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Taking Care of a Child Starts with Taking Care of Ourselves

“In the case of a sudden change in case in cabin pressure, please put your oxygen mask on first before helping small children around you.” Most of us have heard these words many times right before our flight takes off. This instruction was developed because those in charge of designing safety on planes determined that as adults we need to be able to efficiently breathe before effectively taking care of a child in a challenging situation. Thankfully, few people will ever experience a real crisis on an airplane when the masks drop down. In parenting, a dramatic “change in cabin pressure” can happen far too often.

In my practice, I am seeing many stressed out parents whose demanding child might just be the tip of the iceberg. They come ready to learn all the strategies to more effectively understand and help their child. “Do we just need to be more consistent?” “Do we need more consequences?” and “Do we need to start one of those behavior charts?” are just some of the questions I receive in my first meeting. Some of the important things I am looking for are how parents are coping with stress and how they are taking care of themselves. In certain cases, helping parents take better care of themselves may be one of the best ways I can help their child and family.

Suggestions might include trying to get more sleep exercise and making sure they are getting a break for adult activities. Are the parents carving out time for the adults beyond just figuring out who is taking the child to the soccer game or driving carpool? If one parent is traveling, can the caretaker get a break? Remember, if we are out of patience, we may not be in the best place to come up with appropriate approaches to negative behavior.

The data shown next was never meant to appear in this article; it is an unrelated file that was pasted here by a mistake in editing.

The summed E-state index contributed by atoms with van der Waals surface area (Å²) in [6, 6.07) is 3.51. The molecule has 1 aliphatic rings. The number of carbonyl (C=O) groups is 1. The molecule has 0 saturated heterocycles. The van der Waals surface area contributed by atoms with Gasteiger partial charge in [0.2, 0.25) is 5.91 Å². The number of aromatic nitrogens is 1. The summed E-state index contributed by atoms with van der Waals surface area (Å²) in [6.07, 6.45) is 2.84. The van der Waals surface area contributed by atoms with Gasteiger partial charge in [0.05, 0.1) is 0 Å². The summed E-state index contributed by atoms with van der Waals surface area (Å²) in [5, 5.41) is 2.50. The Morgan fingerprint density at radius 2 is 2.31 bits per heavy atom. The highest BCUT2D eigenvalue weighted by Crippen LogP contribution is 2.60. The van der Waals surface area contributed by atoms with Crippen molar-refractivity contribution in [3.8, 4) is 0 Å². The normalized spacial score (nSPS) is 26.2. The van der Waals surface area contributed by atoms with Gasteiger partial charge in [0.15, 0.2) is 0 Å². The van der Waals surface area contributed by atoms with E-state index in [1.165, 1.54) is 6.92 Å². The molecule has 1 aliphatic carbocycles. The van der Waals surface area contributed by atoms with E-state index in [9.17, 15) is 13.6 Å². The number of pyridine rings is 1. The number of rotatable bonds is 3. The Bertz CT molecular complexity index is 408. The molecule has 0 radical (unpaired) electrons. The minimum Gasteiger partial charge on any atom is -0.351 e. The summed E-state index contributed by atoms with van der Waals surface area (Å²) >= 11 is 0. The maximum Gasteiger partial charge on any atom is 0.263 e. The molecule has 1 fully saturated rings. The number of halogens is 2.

When I suggest these things to some of the parents I have worked with, I am often told “Nice idea Dr. Dan, but it’s just not realistic for us.” I have full appreciation for where they are coming from, but nobody said change is easy. Especially in difficult times, resources become critical. In most cases, I am looking to identify human resources, trying to figure how I can get the parents more support or a break for one or both parents. Respite can come in the form of a relative, neighbor, school or even a low-cost mother’s helper.

I’m not suggesting that getting a little more adult time will be the answer to a child struggling with behavior or emotional difficulty. I believe parenting is one of the most exhausting jobs – and that is before throwing in added challenges. Taking better care of ourselves can make a difference. You might want to ask yourself, what sorts of things do you need to do to get you into a better place to take care of your child?